Census divisions, in Canada and the United States, are areas delineated for the purposes of statistical analysis and presentation; they have no government in and of themselves. The census divisions of Canada are second-level census geographic unit, below provinces and territories, and above "census subdivisions" and "dissemination areas". In provinces where they exist, the census division may correspond to a county, a regional municipality or a regional district.[1]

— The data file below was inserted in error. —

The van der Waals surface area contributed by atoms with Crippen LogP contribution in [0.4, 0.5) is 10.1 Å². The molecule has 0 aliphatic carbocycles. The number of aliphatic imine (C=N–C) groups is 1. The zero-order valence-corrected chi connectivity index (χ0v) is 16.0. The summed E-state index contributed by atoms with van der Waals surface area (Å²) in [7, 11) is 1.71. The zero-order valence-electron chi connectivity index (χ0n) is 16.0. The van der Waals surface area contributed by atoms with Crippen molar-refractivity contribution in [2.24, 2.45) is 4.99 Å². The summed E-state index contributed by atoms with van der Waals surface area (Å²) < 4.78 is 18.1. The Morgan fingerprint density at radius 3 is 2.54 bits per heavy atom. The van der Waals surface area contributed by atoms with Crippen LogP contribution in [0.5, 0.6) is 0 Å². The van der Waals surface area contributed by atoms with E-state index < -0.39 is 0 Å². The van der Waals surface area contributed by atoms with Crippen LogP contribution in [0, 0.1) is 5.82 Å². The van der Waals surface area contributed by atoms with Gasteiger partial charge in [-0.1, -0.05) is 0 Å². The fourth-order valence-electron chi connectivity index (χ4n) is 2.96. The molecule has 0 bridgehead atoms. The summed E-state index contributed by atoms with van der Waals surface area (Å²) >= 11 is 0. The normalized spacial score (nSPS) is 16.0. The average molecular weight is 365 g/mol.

In the United States, the Census Bureau divides the country into four census regions and nine census divisions.[2] The bureau also divides counties (or county equivalents) into either census county divisions or minor civil division, depending on the state. The American state of Alaska does not include counties, instead being divided into 19 boroughs and 10 census divisions.

See also


  1. ^ "Census Geography - Illustrated Glossary". Archived from the original on 2007-08-21. Retrieved 2008-12-24.
  2. ^ "Census Divisions Cartographic Boundary Files Descriptions and Metadata - U.S. Census Bureau". Archived from the original on 2012-09-26. Retrieved 2017-12-06.